Happy National Love Your Red Hair Day!

Did you know that November 5th is National Love Your Red Hair Day? Not to be confused with the September Dutch festival that has taken place in Breda since 2005, November 5th is our country’s time to let the redhead love shine. And, what better way to do it than give an In the Muse salute to a few of music’s great redheads in our own collections?

Concerts from the Library of Congress. Program cover signed by members of Europa Galante. 12 January 2018. Music Division Concert Office files, Library of Congress.

Let’s start with the Italian composer, violinist, and opera impresario Antonio Vivaldi (1678-1741), also known among musicians as “The Red Priest of Venice.” As I discussed in my post Let’s Talk About the Weather, the Music Division has a great deal of Vivaldi first editions and additional resources to help you enrich your Vivaldi studies. Last January, the incredible ensemble Europa Galante performed works by Vivaldi and his contemporaries here in the Coolidge Auditorium. If you feel like taking a jaunt over to Italy to have your own experience of Vivaldi, you can visit the former site of the Ospedale della Pietà – the convent, girls orphanage, and music school where Vivaldi taught violin –  and the nearby church that was completed about two decades after Vivaldi’s death.

Hector Berlioz (1803-1869), the French Romantic composer and music critic, was a fiery redhead in every sense of the term. Accounts from his contemporaries vary as to whether he was more strawberry blond or deep auburn, but the written evidence is nevertheless supported by a famous painting of the young Berlioz that hangs at the French Academy at the Villa Medici in Rome to this day. Berlioz’s birthplace in France is now the Hector Berlioz Museum. If you can’t make it to France, the Bibliothèque nationale de France (French National Library) has an online exhibit of their rich Berlioz resources.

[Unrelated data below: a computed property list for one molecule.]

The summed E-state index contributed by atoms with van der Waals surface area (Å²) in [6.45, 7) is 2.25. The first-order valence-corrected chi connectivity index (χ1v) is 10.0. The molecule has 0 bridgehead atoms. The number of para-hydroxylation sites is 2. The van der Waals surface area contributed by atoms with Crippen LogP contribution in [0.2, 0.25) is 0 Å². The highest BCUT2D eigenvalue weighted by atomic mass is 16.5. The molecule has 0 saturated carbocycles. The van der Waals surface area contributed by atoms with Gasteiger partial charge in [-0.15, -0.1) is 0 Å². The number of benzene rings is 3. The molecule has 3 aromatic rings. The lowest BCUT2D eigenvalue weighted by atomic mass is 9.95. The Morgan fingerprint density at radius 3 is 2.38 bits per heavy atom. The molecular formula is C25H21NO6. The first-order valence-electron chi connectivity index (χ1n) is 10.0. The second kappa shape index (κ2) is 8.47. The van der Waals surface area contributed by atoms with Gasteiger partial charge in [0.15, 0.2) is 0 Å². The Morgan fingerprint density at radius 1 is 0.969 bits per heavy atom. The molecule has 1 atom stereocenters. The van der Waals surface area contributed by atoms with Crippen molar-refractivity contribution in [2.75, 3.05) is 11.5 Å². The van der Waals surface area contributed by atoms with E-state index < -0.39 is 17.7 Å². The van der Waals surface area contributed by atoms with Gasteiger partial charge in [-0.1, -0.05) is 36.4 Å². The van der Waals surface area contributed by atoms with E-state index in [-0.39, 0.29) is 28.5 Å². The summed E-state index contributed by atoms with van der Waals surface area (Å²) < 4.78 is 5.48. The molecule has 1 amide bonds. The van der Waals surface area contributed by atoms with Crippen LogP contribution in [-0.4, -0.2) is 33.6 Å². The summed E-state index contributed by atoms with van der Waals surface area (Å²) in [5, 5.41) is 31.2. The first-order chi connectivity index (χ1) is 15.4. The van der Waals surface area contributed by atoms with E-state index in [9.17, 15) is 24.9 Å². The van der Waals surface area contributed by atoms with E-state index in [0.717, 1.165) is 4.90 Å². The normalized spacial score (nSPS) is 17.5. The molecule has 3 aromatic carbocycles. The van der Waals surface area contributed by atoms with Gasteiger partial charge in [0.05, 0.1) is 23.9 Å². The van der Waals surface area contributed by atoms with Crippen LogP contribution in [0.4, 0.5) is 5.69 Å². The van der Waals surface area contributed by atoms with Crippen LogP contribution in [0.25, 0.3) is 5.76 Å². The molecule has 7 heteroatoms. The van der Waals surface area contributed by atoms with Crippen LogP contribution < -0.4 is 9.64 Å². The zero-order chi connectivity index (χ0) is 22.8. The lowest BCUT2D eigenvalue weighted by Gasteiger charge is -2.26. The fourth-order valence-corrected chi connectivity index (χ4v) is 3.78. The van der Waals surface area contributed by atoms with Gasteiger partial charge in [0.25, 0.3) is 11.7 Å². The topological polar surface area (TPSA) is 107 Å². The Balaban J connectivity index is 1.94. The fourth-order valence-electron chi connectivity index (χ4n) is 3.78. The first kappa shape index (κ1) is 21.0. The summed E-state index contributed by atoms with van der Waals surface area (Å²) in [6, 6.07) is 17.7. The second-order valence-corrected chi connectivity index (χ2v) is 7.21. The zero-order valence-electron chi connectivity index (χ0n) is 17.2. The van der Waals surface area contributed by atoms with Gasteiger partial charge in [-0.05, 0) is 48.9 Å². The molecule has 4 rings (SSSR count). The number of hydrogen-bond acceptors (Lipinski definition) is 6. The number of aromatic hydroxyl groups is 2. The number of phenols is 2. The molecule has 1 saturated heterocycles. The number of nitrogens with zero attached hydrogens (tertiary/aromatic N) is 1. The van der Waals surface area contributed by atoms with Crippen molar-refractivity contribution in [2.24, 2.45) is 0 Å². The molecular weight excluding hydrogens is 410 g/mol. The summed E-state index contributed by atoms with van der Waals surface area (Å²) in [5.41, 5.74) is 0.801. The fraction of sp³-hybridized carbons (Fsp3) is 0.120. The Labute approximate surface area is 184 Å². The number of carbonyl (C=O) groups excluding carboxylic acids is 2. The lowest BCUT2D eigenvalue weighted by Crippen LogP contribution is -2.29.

Hector Berlioz letter to an unknown recipient. Dated Weimar, 22 November 1852. Musical quotation from Berlioz’s opera Benvenuto Cellini. Call number ML95.B485 CASE. Music Division, Library of Congress.

 

 

The Music Division also has many unique resources for you to study Berlioz, his music, and his notoriously eccentric personality. We have five letters, copyist manuscripts of Franz Liszt’s (1811-1886) transcriptions of Berlioz works, and first editions of scores printed in Berlioz’s lifetime. Leonard Bernstein (1918-1990) also featured one of Berlioz’s most famous orchestral pieces, Symphonie Fantastique, in a 1969 Young People’s Concert at the New York Philharmonic. Check out Lenny’s cue script and handwritten draft notes to that episode, “Berlioz Takes a Trip,” in our digital Leonard Bernstein Collection!